The Best International Feature category at this year’s Oscars isn’t getting a lot of attention. The Danish entry, “Another Round,” is well-positioned in our odds to take the prize, but it’s possible that the movie might not be as safe a bet as we think. That would be very good news for Bosnia and Herzegovina’s submission in the race, “Quo Vadis, Aida?”
“Another Round” hasn’t picked up a lot of the wins that we would expect of a film easily waltzing to a victory here. At the Golden Globes and at Critics Choice, the movie had to compete in the Best International Film category with the American-made “Minari,” which claimed both of those prizes.
“Another Round,” did manage to beat out “Minari” at BAFTA, but this highlights another possible weakness for the film. At BAFTA, the film had also scored nominations for Directing (Thomas Vinterberg), Actor (Mads Mikkelsen) and Original Screenplay. At the Oscars, it’s only other nomination is for Directing. While that does show that there was love for the movie outside of International Feature, it was concentrated within the several hundred people who make up the director’s branch of the Academy. It didn’t extend to the writer’s branch or the actor’s branch, the latter of which is the academy’s largest.
So, why would “Quo Vadis, Aida?” be the natural beneficiary if “Another Round” falters? Directed by Jasmila Žbanić, the film has the importance and gravitas that we expect from a winner in this category. “Quo Vadis, Aida?” examines one of the worst incidents of the Bosnian War (the massacre at Srebrenica) from the point-of-view of a U.N. translator (Jasna Đuričić) who is seeking to ensure the safety of her husband and two sons from the Serbian military. It’s intense, gripping and even horrifying but in a way that you’re unable to look away from, very much in the same way as another recent winner here, “Son of Saul,” from Hungary.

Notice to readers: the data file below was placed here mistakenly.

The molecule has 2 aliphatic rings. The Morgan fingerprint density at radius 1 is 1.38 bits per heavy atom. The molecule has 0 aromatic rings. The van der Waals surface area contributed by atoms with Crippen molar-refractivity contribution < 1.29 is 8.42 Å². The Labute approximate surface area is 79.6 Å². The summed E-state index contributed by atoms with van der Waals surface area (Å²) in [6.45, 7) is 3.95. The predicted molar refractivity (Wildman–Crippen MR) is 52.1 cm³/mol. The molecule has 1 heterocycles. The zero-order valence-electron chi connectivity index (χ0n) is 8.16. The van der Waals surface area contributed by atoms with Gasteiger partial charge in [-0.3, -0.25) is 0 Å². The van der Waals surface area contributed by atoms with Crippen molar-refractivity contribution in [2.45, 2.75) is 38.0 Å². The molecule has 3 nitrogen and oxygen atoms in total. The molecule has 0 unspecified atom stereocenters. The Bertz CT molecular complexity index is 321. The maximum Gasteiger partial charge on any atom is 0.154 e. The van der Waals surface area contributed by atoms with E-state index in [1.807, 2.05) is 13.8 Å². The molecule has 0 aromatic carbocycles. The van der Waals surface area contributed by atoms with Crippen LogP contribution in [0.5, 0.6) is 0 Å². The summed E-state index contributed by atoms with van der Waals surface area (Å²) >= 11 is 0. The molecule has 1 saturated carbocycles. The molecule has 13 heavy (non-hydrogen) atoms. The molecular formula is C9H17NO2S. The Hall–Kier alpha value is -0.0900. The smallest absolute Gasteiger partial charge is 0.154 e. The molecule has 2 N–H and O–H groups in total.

This also brings up the memory of the last time Bosnia and Herzegovina won this category 19 years ago. Danis Tanović’s “No Man’s Land” had won several precursors including the Golden Globe, but was facing off at the Oscars against Jean-Pierre Jeunet‘s “Amélie” from France which had five additional nominations including Original Screenplay. Even with the love “Amélie” received from several branches, “No Man’s Land” was able to come out victorious for Best Foreign Language Film (as it was then known).
One caveat: prior to 2013, voters wishing to vote for had to physically attend screenings of the nominated films and only once they had done that would they be allowed to vote in the category. This factor may have helped Germany’s, “The Lives of Others,” triumph over “Pan’s Labyrinth” from Mexico in 2006 even though the latter also had five other nominations and would win three awards that night.
All academy voters are now allowed to vote on International Feature and are on the honor system that they’ve watched all the nominated films.
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